Racism Against ‘The Power’ Star at Black-Focused MoMA Installation Is Part of an Exhausting Legacy
After a very public strike to oust Nazi sympathizers, alleged serial rapists, and ties to Epstein, The Sacklers, and others—not to mention the poor treatment of staff, union and not—one would think The Museum of Modern Art (MoMA) would work really hard to prevent further harm to what is left of their public image.
Just weeks after MoMA opened Black Power Naps, British Ghanaian actress Heather Agyepong and her friend visited this installation. The exhibition’s themes center on Black rest and reflection on the gap of restoration among an exploited community. The description of the space appears to soothe guests with its dreamlike qualities. Sounds like a perfect getaway between press events for Agyepong’s newest show, Amazon’s TV adaptation of The Power. Unfortunately, this wasn’t the case as Agyepong was kicked out after complaints from a white guest. The actress took to the internet to describe an alarming-yet-unsurprising instance of harassment at the museum.
While experiencing the reflective exhibition about the necessity of rest while living a life under attack, Agyepong explained she heard giggling from a white guest. Agyepong told her that was inappropriate, to which the actress alleges the woman began shouting at her (claiming she was a United Nations member, among many things, as if that means anything). After a member of the MoMA staff approached them, the Agyepong says the white woman demanded she leave due to her perceived aggressiveness. Agyepong then explains that she was, indeed, kicked out.
MoMA and Black Power Naps respond
The artists trace our culture of constant fatigue back to the use of sleep deprivation to control enslaved people in the US. They actively reject this legacy and claim power in rest, inviting you to imagine a world in which leisure, downtime, and quality sleep are available to all.— MoMA on Black Power Naps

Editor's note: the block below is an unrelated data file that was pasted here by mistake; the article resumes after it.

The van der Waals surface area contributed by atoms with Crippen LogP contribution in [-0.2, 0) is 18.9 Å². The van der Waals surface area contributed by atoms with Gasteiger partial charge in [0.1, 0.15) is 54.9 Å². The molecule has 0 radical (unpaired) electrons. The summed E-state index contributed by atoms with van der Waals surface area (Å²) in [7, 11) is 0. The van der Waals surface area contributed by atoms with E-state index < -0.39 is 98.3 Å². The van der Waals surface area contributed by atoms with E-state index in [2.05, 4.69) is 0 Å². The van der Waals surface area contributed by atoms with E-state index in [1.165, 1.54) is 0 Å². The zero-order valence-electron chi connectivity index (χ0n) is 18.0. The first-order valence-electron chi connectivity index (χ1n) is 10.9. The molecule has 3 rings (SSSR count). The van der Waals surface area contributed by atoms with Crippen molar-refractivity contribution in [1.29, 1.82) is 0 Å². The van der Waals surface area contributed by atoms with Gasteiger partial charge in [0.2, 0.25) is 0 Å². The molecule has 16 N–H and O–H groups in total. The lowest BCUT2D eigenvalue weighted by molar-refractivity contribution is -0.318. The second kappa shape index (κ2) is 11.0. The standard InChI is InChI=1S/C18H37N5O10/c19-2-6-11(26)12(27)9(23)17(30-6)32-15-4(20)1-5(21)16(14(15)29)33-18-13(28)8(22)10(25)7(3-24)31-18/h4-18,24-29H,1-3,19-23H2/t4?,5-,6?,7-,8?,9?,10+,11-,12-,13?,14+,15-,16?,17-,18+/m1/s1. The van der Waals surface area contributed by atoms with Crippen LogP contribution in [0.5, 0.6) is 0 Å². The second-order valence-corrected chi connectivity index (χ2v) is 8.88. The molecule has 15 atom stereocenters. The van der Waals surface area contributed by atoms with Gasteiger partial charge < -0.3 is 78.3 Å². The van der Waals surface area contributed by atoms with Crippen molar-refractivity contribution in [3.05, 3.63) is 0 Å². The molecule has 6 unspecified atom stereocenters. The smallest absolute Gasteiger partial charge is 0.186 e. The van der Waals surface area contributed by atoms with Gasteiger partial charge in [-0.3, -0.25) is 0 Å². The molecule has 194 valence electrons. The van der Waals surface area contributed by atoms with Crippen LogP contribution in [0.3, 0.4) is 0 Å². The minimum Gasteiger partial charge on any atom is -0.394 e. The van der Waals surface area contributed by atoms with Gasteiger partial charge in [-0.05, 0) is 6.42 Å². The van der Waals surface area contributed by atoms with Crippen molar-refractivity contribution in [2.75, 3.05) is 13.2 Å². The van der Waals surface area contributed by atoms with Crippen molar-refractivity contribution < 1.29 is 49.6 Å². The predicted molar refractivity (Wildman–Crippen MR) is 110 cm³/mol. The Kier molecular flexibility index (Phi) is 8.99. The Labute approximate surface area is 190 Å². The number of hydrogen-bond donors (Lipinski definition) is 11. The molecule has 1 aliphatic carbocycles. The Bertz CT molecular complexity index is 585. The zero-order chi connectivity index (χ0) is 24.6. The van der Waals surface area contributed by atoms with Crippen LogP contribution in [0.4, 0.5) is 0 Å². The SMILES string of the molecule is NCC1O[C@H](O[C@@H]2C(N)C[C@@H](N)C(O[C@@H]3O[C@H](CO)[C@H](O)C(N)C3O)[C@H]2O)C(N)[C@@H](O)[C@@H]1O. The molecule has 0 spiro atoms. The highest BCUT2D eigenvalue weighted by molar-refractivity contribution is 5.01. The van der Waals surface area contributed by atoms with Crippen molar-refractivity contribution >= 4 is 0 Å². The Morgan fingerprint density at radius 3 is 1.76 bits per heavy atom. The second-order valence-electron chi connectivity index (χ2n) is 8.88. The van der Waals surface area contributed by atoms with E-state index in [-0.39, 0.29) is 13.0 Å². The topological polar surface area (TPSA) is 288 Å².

In a private interaction with Agyepong and with the press, MoMA apologized for the incident. The institution promised more staff and training, as well as lunch with complimentary tickets. While it’s certainly something to acknowledge this happened, this could have largely been avoided according to Black Power Naps. Black Power Naps co-founder Navild Acosta explained to The Art Newspaper that a similar icident happened to them in their own installation in January.
We insisted as soon as we were first contacted that this piece needed a serious commitment to anti-racism and that not doing so could warrant violence to our community, and we have been insisting ever since. It is only now that they are recognising how urgent this is and willing to remunerate this labour. It’s been an uphill battle.
Acosta expressed disappointment in the whole interaction, telling Hyperallergic, “What happened to Heather is a nightmare.” Across videos posted to their Instagram, Black Power Naps gave more background and updates. They explain that they’ve met with MoMA daily since hearing about what happened to Agyepong. In an April 2 post, Acosta stated that they tried to get all public-facing staff of the museum in training before the exhibition. However, MoMA gently refused via excuses of protocols and policy. This failure on MoMA’s end wasn’t completely preventable, but it’s possible that it could have been avoided.
Agyepong moves forward
On March 30, Agyepong shared her final thoughts on the matter via Twitter. She explained that the reparations offered to just her felt like “just words,” whereas she will only be satisfied with “genuine policy change to ensure all visitors would be protected, especially those of colour.” Agyepong also stated that MoMA stopped all communication with her after their statement with The Art Newspaper. (Many, if not all, other publications failed to get a comment.)
While certainly ironic because of the circumstances of the setting being an exhibition about Black reprieve, this is not new. (Though after Acosta’s statement, we know this happened at least twice at Black Power Naps.) These stories of harm, policing, and inclination of exclusion (except for purposes of commodification) are a nearly weekly occurrences in museums and public art spaces. This also happens on the employee side (#ChangeTheMuseum), too, regardless of the exhibition. The only reason this reached a wider circle online is because this particular patron is a star in a new, major show.
From their early days as private collections of plunder in the estates of the aristocracy to the public setting of today, paid for by the public, museums have thrived on the exclusion of others. Many have made strides to be more inclusive, especially since things like Negro Day fell out of fashion and the realm of legality during the Civil Rights. However, MoMA refuses to budge much beyond the illusion of progress.
(via Hyperallergic, featured image: Theo Wargo/WireImage)
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